International Student and Scholar Services (ISSS) encourages all international students and scholars to file taxes in compliance with federal and state tax regulations. ISSS staff members are unable to give individual tax advice.
- Federal Taxes: April 15, 2014
- Iowa State Taxes: April 30, 2014
- Form 8843 only (no income earned): June 15, 2014
Please note that all non-residents (for tax purposes) who were present in the U.S. in F-1, F-2, J-1, J-2, M-1, or M-2 status during 2013 must file Form 8843, even if they received no income during 2013. This form does not require a social security number or ITIN. For assistance with filing Form 8843, please plan to attend a VITA workshop.
Tax Return Preparation Software
ISSS provides access to federal tax preparation software for current University of Iowa nonimmigrant students and scholars and those who were present at the University of Iowa during the 2013 tax year. Access to Windstar FNTR software is now available. For more information, please visit the tax software webpage.
Non-Resident Alien Volunteer Income Tax Assistance (NRA VITA) Workshops for University of Iowa
ISSS sponsors Non-Resident Alien Volunteer Income Tax Assistance (NRA-VITA) workshops for UI international students and scholars. Workshop volunteers are certified by the Internal Revenue Service (IRS) to assist international students and scholars in preparing non-resident tax returns. Volunteers can also answer questions about State of Iowa tax returns and Form 8843. NRA-VITA workshops are open to current University of Iowa nonimmigrant international students and scholars and those who were present at the University of Iowa during the 2013 tax year. NRA-VITA workshops begin in March. The schedule is now available on the tax workshop webpage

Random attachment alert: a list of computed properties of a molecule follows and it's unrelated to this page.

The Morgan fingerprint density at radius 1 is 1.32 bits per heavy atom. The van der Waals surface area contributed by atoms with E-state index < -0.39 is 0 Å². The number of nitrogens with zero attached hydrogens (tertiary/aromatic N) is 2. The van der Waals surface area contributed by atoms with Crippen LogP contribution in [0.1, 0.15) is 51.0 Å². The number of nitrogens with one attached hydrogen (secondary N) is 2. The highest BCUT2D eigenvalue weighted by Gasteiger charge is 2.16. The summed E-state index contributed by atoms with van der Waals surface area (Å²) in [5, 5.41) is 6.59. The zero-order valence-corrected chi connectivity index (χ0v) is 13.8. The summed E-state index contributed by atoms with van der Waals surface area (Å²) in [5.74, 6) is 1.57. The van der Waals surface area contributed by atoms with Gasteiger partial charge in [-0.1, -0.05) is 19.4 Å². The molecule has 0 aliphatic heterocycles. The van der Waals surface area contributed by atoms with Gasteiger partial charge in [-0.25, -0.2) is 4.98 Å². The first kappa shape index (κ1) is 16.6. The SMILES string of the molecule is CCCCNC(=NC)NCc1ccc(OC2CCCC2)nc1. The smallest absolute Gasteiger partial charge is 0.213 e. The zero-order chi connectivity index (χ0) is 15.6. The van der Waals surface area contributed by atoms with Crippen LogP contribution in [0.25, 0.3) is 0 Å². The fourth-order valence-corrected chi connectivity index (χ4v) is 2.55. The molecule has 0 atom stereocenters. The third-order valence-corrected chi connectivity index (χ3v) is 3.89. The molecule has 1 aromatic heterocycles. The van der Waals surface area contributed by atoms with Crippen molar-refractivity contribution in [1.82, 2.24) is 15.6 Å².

Warning about Tax Scams and Fraudulent Emails
The Internal Revenue Service (IRS) does not discuss tax account information with taxpayers via e-mail or use e-mail to solicit sensitive financial and personal information from taxpayers. For more information, view the following webpages provided by the IRS.
Online Scams that Impersonate the IRS
Information about Tax Scams/Consumer Alerts
Resources relating to international student and scholar tax
“Ten Common Tax Return Errors and the Foreign Nationals Who Make Them”
United States Income Tax Treaties - A to Z
Nafsa Federal Income Tax Brochure This brochure is designed to offer general guidelines only for federal income tax obligations, including determining tax residency and which forms must be filed and when.
VITA for residents (sponsored by UI College of Business)
State of Iowa Department of Revenue
Tax Information for Employers of International Students
Employers may legally hire students in F-1 or J-1 status for academically-related employment when they receive Curricular Practical Training (CPT), Optional Practical Training (OPT), or Academic Training (AT) authorization.
Types of Employment Authorization
In some cases, internationals students in F-1 status pursuing degrees at the UI are eligible for internships or other types of work experience in their fields of study. This permission is granted by ISSS and submitted to SEVIS, the federal immigration informational database.